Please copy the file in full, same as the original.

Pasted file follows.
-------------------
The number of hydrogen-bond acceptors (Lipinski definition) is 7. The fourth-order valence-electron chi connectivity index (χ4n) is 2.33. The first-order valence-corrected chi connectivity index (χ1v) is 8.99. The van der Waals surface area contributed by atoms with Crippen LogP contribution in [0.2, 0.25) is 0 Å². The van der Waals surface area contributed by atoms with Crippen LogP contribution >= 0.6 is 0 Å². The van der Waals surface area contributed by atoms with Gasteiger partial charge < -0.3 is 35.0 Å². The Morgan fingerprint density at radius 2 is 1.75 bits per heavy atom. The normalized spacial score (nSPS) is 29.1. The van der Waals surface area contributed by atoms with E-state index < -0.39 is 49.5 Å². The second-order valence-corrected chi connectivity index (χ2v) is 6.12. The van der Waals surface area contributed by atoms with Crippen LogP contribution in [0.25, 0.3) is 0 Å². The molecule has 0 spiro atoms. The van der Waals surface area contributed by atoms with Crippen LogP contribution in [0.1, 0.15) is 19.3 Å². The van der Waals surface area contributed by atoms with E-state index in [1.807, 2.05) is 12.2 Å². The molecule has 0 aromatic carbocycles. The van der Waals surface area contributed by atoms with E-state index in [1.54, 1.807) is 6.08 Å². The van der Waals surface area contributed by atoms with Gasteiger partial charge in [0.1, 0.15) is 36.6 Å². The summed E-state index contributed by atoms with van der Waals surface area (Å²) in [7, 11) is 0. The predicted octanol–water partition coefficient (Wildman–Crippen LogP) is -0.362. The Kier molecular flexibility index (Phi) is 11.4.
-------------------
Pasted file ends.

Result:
The number of hydrogen-bond acceptors (Lipinski definition) is 7. The fourth-order valence-electron chi connectivity index (χ4n) is 2.33. The first-order valence-corrected chi connectivity index (χ1v) is 8.99. The van der Waals surface area contributed by atoms with Crippen LogP contribution in [0.2, 0.25) is 0 Å². The van der Waals surface area contributed by atoms with Crippen LogP contribution >= 0.6 is 0 Å². The van der Waals surface area contributed by atoms with Gasteiger partial charge < -0.3 is 35.0 Å². The Morgan fingerprint density at radius 2 is 1.75 bits per heavy atom. The normalized spacial score (nSPS) is 29.1. The van der Waals surface area contributed by atoms with E-state index < -0.39 is 49.5 Å². The second-order valence-corrected chi connectivity index (χ2v) is 6.12. The van der Waals surface area contributed by atoms with Crippen LogP contribution in [0.25, 0.3) is 0 Å². The molecule has 0 spiro atoms. The van der Waals surface area contributed by atoms with Crippen LogP contribution in [0.1, 0.15) is 19.3 Å². The van der Waals surface area contributed by atoms with E-state index in [1.807, 2.05) is 12.2 Å². The molecule has 0 aromatic carbocycles. The van der Waals surface area contributed by atoms with E-state index in [1.54, 1.807) is 6.08 Å². The van der Waals surface area contributed by atoms with Gasteiger partial charge in [0.1, 0.15) is 36.6 Å². The summed E-state index contributed by atoms with van der Waals surface area (Å²) in [7, 11) is 0. The predicted octanol–water partition coefficient (Wildman–Crippen LogP) is -0.362. The Kier molecular flexibility index (Phi) is 11.4.